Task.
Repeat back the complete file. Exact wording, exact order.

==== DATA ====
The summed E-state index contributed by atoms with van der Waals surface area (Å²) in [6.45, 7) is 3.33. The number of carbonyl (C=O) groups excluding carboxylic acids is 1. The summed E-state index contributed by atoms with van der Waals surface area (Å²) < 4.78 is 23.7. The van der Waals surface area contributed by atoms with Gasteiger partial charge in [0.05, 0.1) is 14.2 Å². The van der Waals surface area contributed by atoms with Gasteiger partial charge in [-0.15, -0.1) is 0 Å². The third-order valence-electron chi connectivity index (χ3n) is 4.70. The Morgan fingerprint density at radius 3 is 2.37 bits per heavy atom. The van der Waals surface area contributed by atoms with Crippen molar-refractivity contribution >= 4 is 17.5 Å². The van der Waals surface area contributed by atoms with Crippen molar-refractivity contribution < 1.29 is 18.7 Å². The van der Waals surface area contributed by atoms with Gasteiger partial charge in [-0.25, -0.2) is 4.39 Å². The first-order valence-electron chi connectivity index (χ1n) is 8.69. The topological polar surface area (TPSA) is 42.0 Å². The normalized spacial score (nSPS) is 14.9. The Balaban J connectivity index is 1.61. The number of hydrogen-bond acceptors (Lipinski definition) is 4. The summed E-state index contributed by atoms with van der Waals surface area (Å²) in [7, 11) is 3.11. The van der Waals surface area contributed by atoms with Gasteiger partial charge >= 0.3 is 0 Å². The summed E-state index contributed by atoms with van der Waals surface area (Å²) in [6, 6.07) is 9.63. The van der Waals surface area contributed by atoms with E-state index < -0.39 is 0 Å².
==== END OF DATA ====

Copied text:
The summed E-state index contributed by atoms with van der Waals surface area (Å²) in [6.45, 7) is 3.33. The number of carbonyl (C=O) groups excluding carboxylic acids is 1. The summed E-state index contributed by atoms with van der Waals surface area (Å²) < 4.78 is 23.7. The van der Waals surface area contributed by atoms with Gasteiger partial charge in [0.05, 0.1) is 14.2 Å². The van der Waals surface area contributed by atoms with Gasteiger partial charge in [-0.15, -0.1) is 0 Å². The third-order valence-electron chi connectivity index (χ3n) is 4.70. The Morgan fingerprint density at radius 3 is 2.37 bits per heavy atom. The van der Waals surface area contributed by atoms with Crippen molar-refractivity contribution >= 4 is 17.5 Å². The van der Waals surface area contributed by atoms with Crippen molar-refractivity contribution < 1.29 is 18.7 Å². The van der Waals surface area contributed by atoms with Gasteiger partial charge in [-0.25, -0.2) is 4.39 Å². The first-order valence-electron chi connectivity index (χ1n) is 8.69. The topological polar surface area (TPSA) is 42.0 Å². The normalized spacial score (nSPS) is 14.9. The Balaban J connectivity index is 1.61. The number of hydrogen-bond acceptors (Lipinski definition) is 4. The summed E-state index contributed by atoms with van der Waals surface area (Å²) in [7, 11) is 3.11. The van der Waals surface area contributed by atoms with Gasteiger partial charge >= 0.3 is 0 Å². The summed E-state index contributed by atoms with van der Waals surface area (Å²) in [6, 6.07) is 9.63. The van der Waals surface area contributed by atoms with E-state index < -0.39 is 0 Å².